Analyzing information and evaluating results to choose the best solution and solve problems.
Monitor Processes, Materials, or Surroundings
Monitoring and reviewing information from materials, events, or the environment, to detect or assess problems.
Drafting, Laying Out, and Specifying Technical Devices, Parts, and Equipment
Providing documentation, detailed instructions, drawings, or specifications to tell others about how devices, parts, equipment, or structures are to be fabricated, constructed, assembled, modified, maintained, or used.
Communicating with Supervisors, Peers, or Subordinates
Providing information to supervisors, co-workers, and subordinates by telephone, in written form, e-mail, or in person.
Wear Common Protective or Safety Equipment such as Safety Shoes, Glasses, Gloves, Hearing Protection, Hard Hats, or Life Jackets
How much does this job require wearing common protective or safety equipment such as safety shoes, glasses, gloves, hard hats or life jackets?
How often do you have to have face-to-face discussions with individuals or teams in this job?
Exposed to Contaminants
How often does this job require working exposed to contaminants (such as pollutants, gases, dust or odors)?
Structured versus Unstructured Work
To what extent is this job structured for the worker, rather than allowing the worker to determine tasks, priorities, and goals?
Exposed to Hazardous Equipment
How often does this job require exposure to hazardous equipment?
Sounds, Noise Levels Are Distracting or Uncomfortable
How often does this job require working exposed to sounds and noise levels that are distracting or uncomfortable?
Importance of Being Exact or Accurate
How important is being very exact or highly accurate in performing this job?
Indoors, Environmentally Controlled
How often does this job require working indoors in environmentally controlled conditions?
Freedom to Make Decisions
How much decision making freedom, without supervision, does the job offer?
Spend Time Using Your Hands to Handle, Control, or Feel Objects, Tools, or Controls
How much does this job require using your hands to handle, control, or feel objects, tools or controls?
Investigative occupations frequently involve working with ideas, and require an extensive amount of thinking. These occupations can involve searching for facts and figuring out problems mentally.
Conventional occupations frequently involve following set procedures and routines. These occupations can include working with data and details more than with ideas. Usually there is a clear line of authority to follow.
Realistic occupations frequently involve work activities that include practical, hands-on problems and solutions. They often deal with plants, animals, and real-world materials like wood, tools, and machinery. Many of the occupations require working outside, and do not involve a lot of paperwork or working closely with others.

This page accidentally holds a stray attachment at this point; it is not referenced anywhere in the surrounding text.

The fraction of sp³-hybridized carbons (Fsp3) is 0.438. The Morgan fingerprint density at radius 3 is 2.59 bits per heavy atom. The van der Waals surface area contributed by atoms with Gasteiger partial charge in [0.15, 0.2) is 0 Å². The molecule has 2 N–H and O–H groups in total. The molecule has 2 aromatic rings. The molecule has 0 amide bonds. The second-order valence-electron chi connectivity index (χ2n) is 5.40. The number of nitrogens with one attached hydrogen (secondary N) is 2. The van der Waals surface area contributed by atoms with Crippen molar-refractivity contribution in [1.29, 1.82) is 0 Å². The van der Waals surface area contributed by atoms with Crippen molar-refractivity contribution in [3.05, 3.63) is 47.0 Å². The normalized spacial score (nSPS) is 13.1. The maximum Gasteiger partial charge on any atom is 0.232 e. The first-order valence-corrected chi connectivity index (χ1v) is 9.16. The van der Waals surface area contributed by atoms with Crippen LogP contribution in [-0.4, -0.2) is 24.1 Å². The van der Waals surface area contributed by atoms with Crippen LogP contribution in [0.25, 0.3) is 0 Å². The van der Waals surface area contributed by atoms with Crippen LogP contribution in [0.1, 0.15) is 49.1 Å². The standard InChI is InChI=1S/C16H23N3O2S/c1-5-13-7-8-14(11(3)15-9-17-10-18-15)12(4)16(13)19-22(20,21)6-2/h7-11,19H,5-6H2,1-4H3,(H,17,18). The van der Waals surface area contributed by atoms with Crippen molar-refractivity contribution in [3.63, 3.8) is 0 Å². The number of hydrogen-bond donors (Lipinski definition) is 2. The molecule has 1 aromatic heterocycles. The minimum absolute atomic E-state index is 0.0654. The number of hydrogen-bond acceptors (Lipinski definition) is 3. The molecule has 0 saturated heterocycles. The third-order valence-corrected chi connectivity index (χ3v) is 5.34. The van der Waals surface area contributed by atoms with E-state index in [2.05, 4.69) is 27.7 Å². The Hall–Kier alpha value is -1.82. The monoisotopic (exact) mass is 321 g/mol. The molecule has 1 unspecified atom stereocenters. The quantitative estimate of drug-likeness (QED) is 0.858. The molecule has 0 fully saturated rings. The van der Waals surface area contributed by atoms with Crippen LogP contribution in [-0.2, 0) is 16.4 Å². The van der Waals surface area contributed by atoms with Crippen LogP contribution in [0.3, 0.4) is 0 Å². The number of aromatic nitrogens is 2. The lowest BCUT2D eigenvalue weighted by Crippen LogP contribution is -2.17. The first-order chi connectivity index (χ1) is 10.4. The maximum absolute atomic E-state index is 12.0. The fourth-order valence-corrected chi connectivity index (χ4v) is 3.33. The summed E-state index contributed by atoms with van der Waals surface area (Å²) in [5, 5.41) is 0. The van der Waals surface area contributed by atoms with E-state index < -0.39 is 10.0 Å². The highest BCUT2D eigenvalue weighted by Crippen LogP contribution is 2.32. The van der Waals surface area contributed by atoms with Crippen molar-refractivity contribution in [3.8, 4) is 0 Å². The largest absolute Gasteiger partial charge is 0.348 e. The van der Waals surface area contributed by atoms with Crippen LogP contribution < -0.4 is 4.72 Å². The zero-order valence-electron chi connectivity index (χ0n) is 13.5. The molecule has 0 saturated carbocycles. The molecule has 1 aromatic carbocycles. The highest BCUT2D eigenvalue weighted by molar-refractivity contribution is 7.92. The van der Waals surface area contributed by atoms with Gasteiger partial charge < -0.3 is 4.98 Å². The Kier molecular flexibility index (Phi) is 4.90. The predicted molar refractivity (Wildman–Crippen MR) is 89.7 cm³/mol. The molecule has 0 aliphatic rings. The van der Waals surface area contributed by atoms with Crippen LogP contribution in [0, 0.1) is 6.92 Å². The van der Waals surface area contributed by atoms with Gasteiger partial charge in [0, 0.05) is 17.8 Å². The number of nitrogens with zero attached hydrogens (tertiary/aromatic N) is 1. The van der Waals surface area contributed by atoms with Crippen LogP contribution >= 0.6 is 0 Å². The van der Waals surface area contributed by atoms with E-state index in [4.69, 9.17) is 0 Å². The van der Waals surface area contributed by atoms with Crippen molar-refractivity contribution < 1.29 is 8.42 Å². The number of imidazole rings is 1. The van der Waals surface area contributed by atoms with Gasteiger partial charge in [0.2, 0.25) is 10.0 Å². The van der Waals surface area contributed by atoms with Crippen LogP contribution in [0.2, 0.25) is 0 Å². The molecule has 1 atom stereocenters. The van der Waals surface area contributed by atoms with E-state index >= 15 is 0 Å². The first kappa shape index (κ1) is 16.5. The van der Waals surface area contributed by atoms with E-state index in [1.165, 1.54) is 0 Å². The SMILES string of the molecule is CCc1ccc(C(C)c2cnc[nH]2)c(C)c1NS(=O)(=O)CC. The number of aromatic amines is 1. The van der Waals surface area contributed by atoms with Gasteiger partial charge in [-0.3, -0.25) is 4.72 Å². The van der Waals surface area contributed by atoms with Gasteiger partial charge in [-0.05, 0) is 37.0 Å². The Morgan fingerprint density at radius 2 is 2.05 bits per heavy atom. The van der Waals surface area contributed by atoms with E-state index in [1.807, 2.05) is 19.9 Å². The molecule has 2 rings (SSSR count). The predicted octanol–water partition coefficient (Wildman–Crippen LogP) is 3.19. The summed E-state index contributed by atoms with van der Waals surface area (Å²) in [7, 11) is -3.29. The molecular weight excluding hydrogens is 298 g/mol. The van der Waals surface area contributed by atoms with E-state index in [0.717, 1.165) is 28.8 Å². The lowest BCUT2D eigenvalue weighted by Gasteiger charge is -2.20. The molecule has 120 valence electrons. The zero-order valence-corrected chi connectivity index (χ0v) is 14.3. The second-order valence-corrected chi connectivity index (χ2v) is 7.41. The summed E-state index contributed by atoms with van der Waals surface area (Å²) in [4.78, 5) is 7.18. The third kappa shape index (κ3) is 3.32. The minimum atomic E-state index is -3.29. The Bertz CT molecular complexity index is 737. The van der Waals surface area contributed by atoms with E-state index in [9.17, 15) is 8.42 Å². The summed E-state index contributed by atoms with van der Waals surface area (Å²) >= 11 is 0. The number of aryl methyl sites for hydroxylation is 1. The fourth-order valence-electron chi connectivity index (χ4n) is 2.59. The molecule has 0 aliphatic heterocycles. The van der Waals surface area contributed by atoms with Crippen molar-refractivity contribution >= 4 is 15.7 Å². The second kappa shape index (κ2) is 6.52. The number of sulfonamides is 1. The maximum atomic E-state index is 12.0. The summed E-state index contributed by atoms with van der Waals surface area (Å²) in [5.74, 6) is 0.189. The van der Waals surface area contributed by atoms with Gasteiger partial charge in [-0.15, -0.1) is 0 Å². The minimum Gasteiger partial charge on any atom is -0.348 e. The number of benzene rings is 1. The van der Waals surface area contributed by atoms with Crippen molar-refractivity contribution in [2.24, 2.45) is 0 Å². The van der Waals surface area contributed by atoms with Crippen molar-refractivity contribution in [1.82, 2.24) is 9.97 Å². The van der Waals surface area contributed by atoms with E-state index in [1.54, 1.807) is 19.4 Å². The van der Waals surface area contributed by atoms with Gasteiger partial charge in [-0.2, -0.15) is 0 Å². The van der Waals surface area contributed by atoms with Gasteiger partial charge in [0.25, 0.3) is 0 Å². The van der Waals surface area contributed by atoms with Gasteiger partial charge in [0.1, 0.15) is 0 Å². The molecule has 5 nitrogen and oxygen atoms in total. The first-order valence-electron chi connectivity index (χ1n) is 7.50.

Artistic occupations frequently involve working with forms, designs and patterns. They often require self-expression and the work can be done without following a clear set of rules.
Enterprising occupations frequently involve starting up and carrying out projects. These occupations can involve leading people and making many decisions. Sometimes they require risk taking and often deal with business.
Social occupations frequently involve working with, communicating with, and teaching people. These occupations often involve helping or providing service to others.
Attention to Detail
Job requires being careful about detail and thorough in completing work tasks.
Job requires analyzing information and using logic to address work-related issues and problems.
Job requires accepting criticism and dealing calmly and effectively with high stress situations.
Job requires being reliable, responsible, and dependable, and fulfilling obligations.
Job requires persistence in the face of obstacles.
Job requires being open to change (positive or negative) and to considerable variety in the workplace.
Job requires being pleasant with others on the job and displaying a good-natured, cooperative attitude.
Job requires establishing and maintaining personally challenging achievement goals and exerting effort toward mastering tasks.
Job requires maintaining composure, keeping emotions in check, controlling anger, and avoiding aggressive behavior, even in very difficult situations.
Job requires a willingness to take on responsibilities and challenges.
Occupations that satisfy this work value offer supportive management that stands behind employees. Corresponding needs are Company Policies, Supervision: Human Relations and Supervision: Technical.
Occupations that satisfy this work value allow employees to provide service to others and work with co-workers in a friendly non-competitive environment. Corresponding needs are Co-workers, Moral Values and Social Service.
Occupations that satisfy this work value allow employees to work on their own and make decisions. Corresponding needs are Creativity, Responsibility and Autonomy.
Occupations that satisfy this work value are results oriented and allow employees to use their strongest abilities, giving them a feeling of accomplishment. Corresponding needs are Ability Utilization and Achievement.
Occupations that satisfy this work value offer job security and good working conditions. Corresponding needs are Activity, Compensation, Independence, Security, Variety and Working Conditions.
Occupations that satisfy this work value offer advancement, potential for leadership, and are often considered prestigious. Corresponding needs are Advancement, Authority, Recognition and Social Status.